• The monitoring and updating may not be timely: the "gold standard" for monitoring services would be daily monitoring of all three reports with email alerts within 24 hours. Many services have much wider intervals. Although you may see your credit report online anytime, many services only update these online versions quarterly; some of the less reputable services may update even less frequently.
  • Cost: the monitoring services we looked at charged between $44 and $130. Services offering daily monitoring and alerts typically cost about $100.
  • User complacence: subscribers to a credit monitoring service shouldn't buy and then forget to review their credit report. Regular personal review is still a must because only you know what's accurate. Likewise, only you can take steps to correct errors or control the damage if you've been a victim of identity theft.

An Alternative to Services: Monitor Your Credit Yourself for Free (or at lower cost)

You can monitor your credit report regularly by taking advantage of the new law that requires each nationwide credit reporting agency to provide you with a free copy of your report every 12 months. By spacing your requests from each of the three agencies at four month intervals you can review your report three times a year. For example, request your report from Equifax today, from Experian in four months, and from TransUnion in 8 months; a year from today begin the cycle again.

If you live in any state you can order a report free today. If you wish to monitor your credit report more frequently than every four months (unless you live in a state that provides two annual reports), you can purchase your credit report and credit score from each national CRA for $15 on average.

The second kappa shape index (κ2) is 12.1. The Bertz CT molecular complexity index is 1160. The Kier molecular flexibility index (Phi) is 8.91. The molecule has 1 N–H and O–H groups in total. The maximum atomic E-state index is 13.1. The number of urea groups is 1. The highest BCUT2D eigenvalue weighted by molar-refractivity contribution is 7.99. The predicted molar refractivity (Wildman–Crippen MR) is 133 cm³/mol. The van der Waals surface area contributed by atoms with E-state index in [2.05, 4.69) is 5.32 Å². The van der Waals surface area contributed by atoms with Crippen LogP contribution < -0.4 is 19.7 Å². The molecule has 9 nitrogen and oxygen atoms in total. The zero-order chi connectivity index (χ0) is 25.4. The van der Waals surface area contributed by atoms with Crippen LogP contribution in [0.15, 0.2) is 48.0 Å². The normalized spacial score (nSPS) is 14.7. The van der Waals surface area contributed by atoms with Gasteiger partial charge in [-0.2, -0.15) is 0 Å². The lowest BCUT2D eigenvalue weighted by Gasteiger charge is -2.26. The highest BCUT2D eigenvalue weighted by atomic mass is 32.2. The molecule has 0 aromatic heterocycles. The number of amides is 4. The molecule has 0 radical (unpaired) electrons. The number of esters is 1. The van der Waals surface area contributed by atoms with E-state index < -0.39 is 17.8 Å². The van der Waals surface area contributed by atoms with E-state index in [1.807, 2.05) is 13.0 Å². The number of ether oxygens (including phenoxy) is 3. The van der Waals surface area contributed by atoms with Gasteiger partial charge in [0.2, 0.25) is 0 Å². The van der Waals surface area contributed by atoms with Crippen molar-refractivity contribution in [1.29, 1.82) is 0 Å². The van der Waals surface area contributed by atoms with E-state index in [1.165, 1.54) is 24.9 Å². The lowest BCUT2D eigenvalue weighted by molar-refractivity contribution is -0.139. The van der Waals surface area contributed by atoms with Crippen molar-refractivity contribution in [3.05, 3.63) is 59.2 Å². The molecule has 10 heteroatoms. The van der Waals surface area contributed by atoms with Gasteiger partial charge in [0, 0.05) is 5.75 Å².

If you wish to order your free reports online, the official website is Please note that this is the only official website, as required by law and sponsored by the three national CRAs. For safety we recommend that you access it by clicking on this link or linking to it from the Federal Trade Commission's fact sheet—in that way you can avoid unofficial sites (interested mostly in selling you something) and imposter sites (interested in stealing your personal info).

Your Access to Free Credit Reports, a fact sheet from the Federal Trade Commission (FTC), explains how to use the service, answers questions, and provides contact information.

Information Edge Tip: If you would rather order your free reports by phone rather than online—thus avoiding the danger of encountering an imposter site, there is also a toll-free phone number, 877-322-8228. You may also order by mail using the order form included in the FTC fact sheet above.

The Final Decision is Up to You

In the final analysis only you can decide if a credit monitoring service would be helpful for you. Just remember that whether you use a service or not, keeping an eye on your credit reports is an important part of good personal financial planning and management. Because it's so important and interpreting what the information on your credit report means can be tricky, the Information Edge Report How to Review Your Credit Report details how to read and analyze your credit report and how to take steps to correct any errors.

Information Edge links to sites provided by a variety of sources. We review sites for credibility and reliability, but Information Edge, of course, can't control advertising and other links on these sites. We advise ignoring pop-up ads, links to sales of products or services, and the like.